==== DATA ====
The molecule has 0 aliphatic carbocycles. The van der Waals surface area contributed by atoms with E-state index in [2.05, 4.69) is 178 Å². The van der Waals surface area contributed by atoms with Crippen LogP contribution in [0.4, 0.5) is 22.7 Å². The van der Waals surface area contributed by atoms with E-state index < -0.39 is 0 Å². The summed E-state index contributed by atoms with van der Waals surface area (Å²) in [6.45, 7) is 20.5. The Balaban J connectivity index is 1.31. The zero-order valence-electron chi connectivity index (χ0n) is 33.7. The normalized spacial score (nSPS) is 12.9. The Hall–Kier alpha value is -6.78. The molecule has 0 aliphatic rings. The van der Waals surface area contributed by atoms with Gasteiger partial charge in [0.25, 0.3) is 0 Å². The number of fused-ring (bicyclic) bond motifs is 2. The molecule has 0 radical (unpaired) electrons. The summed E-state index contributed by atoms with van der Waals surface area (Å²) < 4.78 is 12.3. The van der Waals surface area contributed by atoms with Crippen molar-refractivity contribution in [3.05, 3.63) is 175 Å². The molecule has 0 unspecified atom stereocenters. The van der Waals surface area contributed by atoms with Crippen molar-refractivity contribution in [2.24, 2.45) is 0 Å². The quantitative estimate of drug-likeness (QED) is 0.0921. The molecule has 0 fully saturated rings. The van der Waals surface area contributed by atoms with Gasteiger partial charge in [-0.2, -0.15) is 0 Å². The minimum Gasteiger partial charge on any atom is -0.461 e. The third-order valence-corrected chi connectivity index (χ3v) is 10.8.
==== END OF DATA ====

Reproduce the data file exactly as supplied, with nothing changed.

The molecule has 0 aliphatic carbocycles. The van der Waals surface area contributed by atoms with E-state index in [2.05, 4.69) is 178 Å². The van der Waals surface area contributed by atoms with Crippen LogP contribution in [0.4, 0.5) is 22.7 Å². The van der Waals surface area contributed by atoms with E-state index < -0.39 is 0 Å². The summed E-state index contributed by atoms with van der Waals surface area (Å²) in [6.45, 7) is 20.5. The Balaban J connectivity index is 1.31. The zero-order valence-electron chi connectivity index (χ0n) is 33.7. The normalized spacial score (nSPS) is 12.9. The Hall–Kier alpha value is -6.78. The molecule has 0 aliphatic rings. The van der Waals surface area contributed by atoms with Gasteiger partial charge in [0.25, 0.3) is 0 Å². The number of fused-ring (bicyclic) bond motifs is 2. The molecule has 0 radical (unpaired) electrons. The summed E-state index contributed by atoms with van der Waals surface area (Å²) < 4.78 is 12.3. The van der Waals surface area contributed by atoms with Crippen molar-refractivity contribution in [3.05, 3.63) is 175 Å². The molecule has 0 unspecified atom stereocenters. The van der Waals surface area contributed by atoms with Crippen molar-refractivity contribution in [2.24, 2.45) is 0 Å². The quantitative estimate of drug-likeness (QED) is 0.0921. The molecule has 0 fully saturated rings. The van der Waals surface area contributed by atoms with Gasteiger partial charge in [-0.2, -0.15) is 0 Å². The minimum Gasteiger partial charge on any atom is -0.461 e. The third-order valence-corrected chi connectivity index (χ3v) is 10.8.